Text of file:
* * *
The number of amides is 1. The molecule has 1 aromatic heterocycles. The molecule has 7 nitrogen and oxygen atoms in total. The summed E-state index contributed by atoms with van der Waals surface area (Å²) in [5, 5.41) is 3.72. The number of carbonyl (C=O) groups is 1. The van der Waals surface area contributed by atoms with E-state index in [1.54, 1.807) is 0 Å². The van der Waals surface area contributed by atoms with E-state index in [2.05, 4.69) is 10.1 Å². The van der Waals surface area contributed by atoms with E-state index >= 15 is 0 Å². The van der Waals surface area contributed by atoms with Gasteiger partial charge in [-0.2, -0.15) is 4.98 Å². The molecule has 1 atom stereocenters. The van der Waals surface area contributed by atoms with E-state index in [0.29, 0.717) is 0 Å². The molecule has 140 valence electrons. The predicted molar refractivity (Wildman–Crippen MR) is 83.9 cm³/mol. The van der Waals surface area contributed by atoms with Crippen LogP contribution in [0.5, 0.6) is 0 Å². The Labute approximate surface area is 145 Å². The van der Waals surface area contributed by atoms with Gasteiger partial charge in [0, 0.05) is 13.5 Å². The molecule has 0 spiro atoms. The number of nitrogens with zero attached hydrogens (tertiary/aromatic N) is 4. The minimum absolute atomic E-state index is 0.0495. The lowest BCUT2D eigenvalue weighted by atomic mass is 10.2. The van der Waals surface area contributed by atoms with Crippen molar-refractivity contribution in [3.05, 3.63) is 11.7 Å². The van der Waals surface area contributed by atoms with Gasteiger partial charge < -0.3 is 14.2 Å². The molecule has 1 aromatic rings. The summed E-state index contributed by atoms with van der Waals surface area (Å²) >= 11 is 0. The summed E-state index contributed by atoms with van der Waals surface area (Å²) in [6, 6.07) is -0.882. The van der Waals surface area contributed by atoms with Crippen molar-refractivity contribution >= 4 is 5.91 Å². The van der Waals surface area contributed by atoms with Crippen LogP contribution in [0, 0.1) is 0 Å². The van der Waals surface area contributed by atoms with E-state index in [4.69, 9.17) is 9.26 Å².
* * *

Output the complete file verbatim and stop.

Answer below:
The number of amides is 1. The molecule has 1 aromatic heterocycles. The molecule has 7 nitrogen and oxygen atoms in total. The summed E-state index contributed by atoms with van der Waals surface area (Å²) in [5, 5.41) is 3.72. The number of carbonyl (C=O) groups is 1. The van der Waals surface area contributed by atoms with E-state index in [1.54, 1.807) is 0 Å². The van der Waals surface area contributed by atoms with E-state index in [2.05, 4.69) is 10.1 Å². The van der Waals surface area contributed by atoms with E-state index >= 15 is 0 Å². The van der Waals surface area contributed by atoms with Gasteiger partial charge in [-0.2, -0.15) is 4.98 Å². The molecule has 1 atom stereocenters. The van der Waals surface area contributed by atoms with E-state index in [0.29, 0.717) is 0 Å². The molecule has 140 valence electrons. The predicted molar refractivity (Wildman–Crippen MR) is 83.9 cm³/mol. The van der Waals surface area contributed by atoms with Crippen LogP contribution in [0.5, 0.6) is 0 Å². The Labute approximate surface area is 145 Å². The van der Waals surface area contributed by atoms with Gasteiger partial charge in [0, 0.05) is 13.5 Å². The molecule has 0 spiro atoms. The number of nitrogens with zero attached hydrogens (tertiary/aromatic N) is 4. The minimum absolute atomic E-state index is 0.0495. The lowest BCUT2D eigenvalue weighted by atomic mass is 10.2. The van der Waals surface area contributed by atoms with Crippen molar-refractivity contribution in [3.05, 3.63) is 11.7 Å². The van der Waals surface area contributed by atoms with Gasteiger partial charge < -0.3 is 14.2 Å². The molecule has 1 aromatic rings. The summed E-state index contributed by atoms with van der Waals surface area (Å²) >= 11 is 0. The summed E-state index contributed by atoms with van der Waals surface area (Å²) in [6, 6.07) is -0.882. The van der Waals surface area contributed by atoms with Crippen molar-refractivity contribution >= 4 is 5.91 Å². The van der Waals surface area contributed by atoms with Crippen LogP contribution in [0, 0.1) is 0 Å². The van der Waals surface area contributed by atoms with E-state index in [4.69, 9.17) is 9.26 Å².